Here’s Why You Shouldn’t Regret Not Going To The Recent Stock Market Rally
Writer Brett Arends pointed out marketwatch.com, that a few CEOs like Josh Brown believed the rally was a loss on long-term returns.
Arends shared 5 reasons in an article published February 24, 2019, about why you shouldn’t feel bad about missing out on the recent stock market rally:
1. You Haven’t Really Missed that Much
“Sure, if you’d bought and held you’d have been sitting in stocks during the boom since Jan 1. But you’d also have been sitting in stocks when they tanked last quarter. The Dow Jones more than 2,000 points this year, but it fell more than 3,000 in the fourth quarter. Even after the rally, the Standard and Poor’s 500 is still 6% below last September’s peak. Average level on S&P 500 during 2018 was 2,744 says FactSet. Today it’s 2,745. It’s a wash. Meanwhile, the rest of the world has done even worse. The MSCI All-Country ex-US index ACWX, +0.67% is still 12% below its 2018 average.”
2. Nothing has really changed
“Stock markets around the world plunged last quarter. The Dow fell more than 3,000 points, and the MSCI All-Country World index ACWI, +0.56% dropped nearly 14%. Wall Street experts argued there were some good reasons: Economic slowdowns in China and Europe, rising interest rates, trade war fears, looming conflicts… Today? Economists and other observers agree most or all of this is still happening. Corporate earnings may be heading towards a recession. As for interest rates: Yes, U.S. Federal Reserve chairman Jerome Power has put short-term rate hikes on hold, but most economists say the key figure in finance is the rate on 10-year Treasury notes, which he doesn’t control. That rate on December 31: 2.69%. Today it’s 2.69%.”
3. Sidelines for good reason
“The S&P 500 has only just – on Tuesday – got back level with its 200-day moving average, after spending two months below it. For anyone concerned… this is a key number. Financial historians have found that…one of the most sensible things any long-term investor could have done was to stay clear of U.S. stocks when the S&P 500 was below its 200-day moving average. That would have saved you the worst bear markets, while keeping you invested during most booms. You’d have actually ended up making more money, for a lot less risk, than someone who bought and held. FactSet data shows it’s also been true, for example, in the Japanese bear market since 1989: While Nikkei 225 remains barely half its 1989 peak, someone who was in the market only while it traded above the 200-day moving average would actually be heavily in profit over that time.”
4. Smart About Current Risks
“From the viewpoint of long-term investment, major risks remain according to some long-term strategists. Yes, conventional wisdom on Wall Street tells you that stocks are likely to gain an average of around 9% a year. And yes, that’s based on the historical average going back to at least the 1920s. But, say some financial historians, that’s a misreading of the past. Stocks, they say, typically produced “average” returns if you bought them at roughly “average” valuations in relation to things like net assets and net income. And U.S. stock valuations today, they warn, are anything but average.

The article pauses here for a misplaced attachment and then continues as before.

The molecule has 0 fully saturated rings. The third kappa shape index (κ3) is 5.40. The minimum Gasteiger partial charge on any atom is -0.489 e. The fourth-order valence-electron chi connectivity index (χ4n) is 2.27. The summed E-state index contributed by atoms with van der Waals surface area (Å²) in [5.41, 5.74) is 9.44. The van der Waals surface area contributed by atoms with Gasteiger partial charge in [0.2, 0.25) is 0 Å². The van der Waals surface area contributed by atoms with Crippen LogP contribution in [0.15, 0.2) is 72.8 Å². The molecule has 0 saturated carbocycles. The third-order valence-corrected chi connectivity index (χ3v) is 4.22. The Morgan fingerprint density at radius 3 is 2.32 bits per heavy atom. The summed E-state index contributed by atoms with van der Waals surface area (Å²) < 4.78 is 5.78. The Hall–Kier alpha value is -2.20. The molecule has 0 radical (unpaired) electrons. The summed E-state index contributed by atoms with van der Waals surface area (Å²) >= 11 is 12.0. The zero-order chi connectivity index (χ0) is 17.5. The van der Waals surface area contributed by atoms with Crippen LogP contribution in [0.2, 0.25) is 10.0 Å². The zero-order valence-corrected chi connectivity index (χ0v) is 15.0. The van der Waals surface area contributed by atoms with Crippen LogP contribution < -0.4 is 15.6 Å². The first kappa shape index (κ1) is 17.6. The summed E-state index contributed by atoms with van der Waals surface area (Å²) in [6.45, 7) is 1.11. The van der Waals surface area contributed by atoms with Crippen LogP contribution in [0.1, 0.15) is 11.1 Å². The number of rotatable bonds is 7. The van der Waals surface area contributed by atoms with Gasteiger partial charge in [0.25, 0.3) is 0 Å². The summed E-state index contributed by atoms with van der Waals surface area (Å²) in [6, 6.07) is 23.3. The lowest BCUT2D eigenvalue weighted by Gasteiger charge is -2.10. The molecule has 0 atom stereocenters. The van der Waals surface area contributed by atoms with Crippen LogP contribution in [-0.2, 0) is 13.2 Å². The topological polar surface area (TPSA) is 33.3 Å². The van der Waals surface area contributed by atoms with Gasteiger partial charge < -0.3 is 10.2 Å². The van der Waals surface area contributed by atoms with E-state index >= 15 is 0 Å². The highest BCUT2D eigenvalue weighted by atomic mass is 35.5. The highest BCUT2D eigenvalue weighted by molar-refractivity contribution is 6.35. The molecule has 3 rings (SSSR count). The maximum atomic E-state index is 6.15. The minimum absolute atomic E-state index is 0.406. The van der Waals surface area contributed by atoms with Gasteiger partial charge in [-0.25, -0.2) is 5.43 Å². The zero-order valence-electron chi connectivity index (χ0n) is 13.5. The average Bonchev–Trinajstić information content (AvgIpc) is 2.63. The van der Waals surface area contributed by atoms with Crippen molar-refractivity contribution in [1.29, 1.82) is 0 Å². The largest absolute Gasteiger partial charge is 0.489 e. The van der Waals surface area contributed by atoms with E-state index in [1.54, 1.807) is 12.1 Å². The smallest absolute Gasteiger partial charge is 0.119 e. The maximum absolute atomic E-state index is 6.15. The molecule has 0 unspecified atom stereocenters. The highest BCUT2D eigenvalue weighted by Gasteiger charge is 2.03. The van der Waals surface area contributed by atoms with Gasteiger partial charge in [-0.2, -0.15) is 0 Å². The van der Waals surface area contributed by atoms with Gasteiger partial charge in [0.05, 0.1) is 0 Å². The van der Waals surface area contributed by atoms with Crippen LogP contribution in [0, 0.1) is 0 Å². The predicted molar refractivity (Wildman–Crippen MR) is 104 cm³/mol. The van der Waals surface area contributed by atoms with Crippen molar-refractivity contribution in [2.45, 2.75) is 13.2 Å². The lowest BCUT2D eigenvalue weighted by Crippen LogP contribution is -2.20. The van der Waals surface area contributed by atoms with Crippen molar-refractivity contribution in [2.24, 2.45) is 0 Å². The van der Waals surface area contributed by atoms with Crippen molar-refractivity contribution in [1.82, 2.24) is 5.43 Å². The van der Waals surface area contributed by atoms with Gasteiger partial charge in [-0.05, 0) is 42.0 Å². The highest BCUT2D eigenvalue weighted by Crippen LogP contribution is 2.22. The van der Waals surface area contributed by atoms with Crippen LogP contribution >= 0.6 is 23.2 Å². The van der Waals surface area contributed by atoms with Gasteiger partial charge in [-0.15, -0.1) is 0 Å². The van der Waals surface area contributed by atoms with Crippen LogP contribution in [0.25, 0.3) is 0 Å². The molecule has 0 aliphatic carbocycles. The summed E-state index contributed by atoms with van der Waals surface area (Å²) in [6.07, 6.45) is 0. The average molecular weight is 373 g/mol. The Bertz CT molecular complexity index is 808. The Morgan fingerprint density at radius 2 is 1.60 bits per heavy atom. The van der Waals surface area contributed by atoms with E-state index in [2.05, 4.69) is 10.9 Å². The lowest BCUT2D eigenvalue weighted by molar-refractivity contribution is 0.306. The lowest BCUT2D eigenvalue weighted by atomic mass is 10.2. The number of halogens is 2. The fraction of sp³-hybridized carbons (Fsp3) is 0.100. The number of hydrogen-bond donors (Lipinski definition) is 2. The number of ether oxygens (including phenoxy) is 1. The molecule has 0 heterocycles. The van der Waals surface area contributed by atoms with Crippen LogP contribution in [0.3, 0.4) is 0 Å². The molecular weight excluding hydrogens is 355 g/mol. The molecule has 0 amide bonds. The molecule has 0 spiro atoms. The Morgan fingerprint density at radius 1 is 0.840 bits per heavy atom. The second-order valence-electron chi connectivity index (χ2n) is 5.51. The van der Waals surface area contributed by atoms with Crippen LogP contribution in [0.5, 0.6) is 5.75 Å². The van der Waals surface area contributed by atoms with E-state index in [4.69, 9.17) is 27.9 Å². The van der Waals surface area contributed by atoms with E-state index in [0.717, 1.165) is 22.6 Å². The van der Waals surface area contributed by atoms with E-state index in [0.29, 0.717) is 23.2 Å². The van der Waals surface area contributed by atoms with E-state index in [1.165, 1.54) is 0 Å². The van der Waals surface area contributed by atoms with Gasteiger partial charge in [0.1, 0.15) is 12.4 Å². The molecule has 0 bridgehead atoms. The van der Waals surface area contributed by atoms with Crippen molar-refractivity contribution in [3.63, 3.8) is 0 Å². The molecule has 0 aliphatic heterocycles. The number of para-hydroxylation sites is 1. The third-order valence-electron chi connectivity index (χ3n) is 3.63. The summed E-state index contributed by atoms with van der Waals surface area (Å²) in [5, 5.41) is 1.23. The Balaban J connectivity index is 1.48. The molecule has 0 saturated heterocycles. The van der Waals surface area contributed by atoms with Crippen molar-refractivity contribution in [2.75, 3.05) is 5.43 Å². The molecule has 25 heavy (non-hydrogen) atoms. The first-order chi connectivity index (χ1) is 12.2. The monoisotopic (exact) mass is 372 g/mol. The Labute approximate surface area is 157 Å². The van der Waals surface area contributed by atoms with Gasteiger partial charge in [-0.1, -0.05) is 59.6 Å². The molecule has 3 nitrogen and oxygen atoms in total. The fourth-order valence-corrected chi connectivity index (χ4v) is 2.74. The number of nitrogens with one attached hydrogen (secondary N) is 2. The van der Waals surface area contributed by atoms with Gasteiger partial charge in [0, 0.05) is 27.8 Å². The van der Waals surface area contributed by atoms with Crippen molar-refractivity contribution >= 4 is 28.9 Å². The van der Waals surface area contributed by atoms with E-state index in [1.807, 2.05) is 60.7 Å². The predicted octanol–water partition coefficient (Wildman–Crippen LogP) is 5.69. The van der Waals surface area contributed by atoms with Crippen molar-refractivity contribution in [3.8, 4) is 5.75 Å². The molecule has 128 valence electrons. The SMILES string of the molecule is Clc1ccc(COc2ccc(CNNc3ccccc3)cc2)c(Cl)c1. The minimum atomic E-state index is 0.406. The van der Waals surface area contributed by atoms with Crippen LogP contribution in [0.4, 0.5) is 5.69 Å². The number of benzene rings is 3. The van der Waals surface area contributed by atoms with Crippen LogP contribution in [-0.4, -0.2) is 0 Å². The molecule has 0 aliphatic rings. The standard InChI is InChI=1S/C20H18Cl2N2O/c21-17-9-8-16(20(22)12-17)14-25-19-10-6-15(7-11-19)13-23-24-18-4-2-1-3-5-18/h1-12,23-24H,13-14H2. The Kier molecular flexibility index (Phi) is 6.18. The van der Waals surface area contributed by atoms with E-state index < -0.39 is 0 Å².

According to “PE” data tracked by Yale University finance professor Robert Shiller, the S&P 500 is about 75% above its historical average valuation. “Ten year forward average returns fall nearly monotonically as starting Shiller P/E’s increase,” warned Cliff Asness of AQR in a 2012 paper that studied the S&P 500 going some time. He added, “as starting Shiller P/E’s go up, worst cases get worse and best cases get weaker.”
Today’s level? …we’re in the most expensive 10% of starting valuations, according to Asness’ data. “Average” 10-year returns from here? Based on history it’s about 0.5% a year after inflation, he calculated.”
5. Many big ‘up’ days were during bear markets
“The biggest ‘up’ days on the market have historically accounted for a big chunk of long-term returns. “One of the most common rhetorical bulwarks in the defense of buying and hold investing to demonstrate the effects of missing the best 10 days in the market, and how that would affect the compounded return to the investor,” Cambria Investments manager Meb Faber pointed out in an in a recent research paper.
He warns, “This is perhaps one of the most misleading statistics in our profession.” Why? Many big “up” days took place during bear markets when the smart move was to be on the sidelines, he says. Missing the worst days was just as good for your wealth as catching the best one, he found… He calculated the 1% best days gained you, on average, 4.9% each. What about the worst 1% of days? They cost you about 4.9% each.”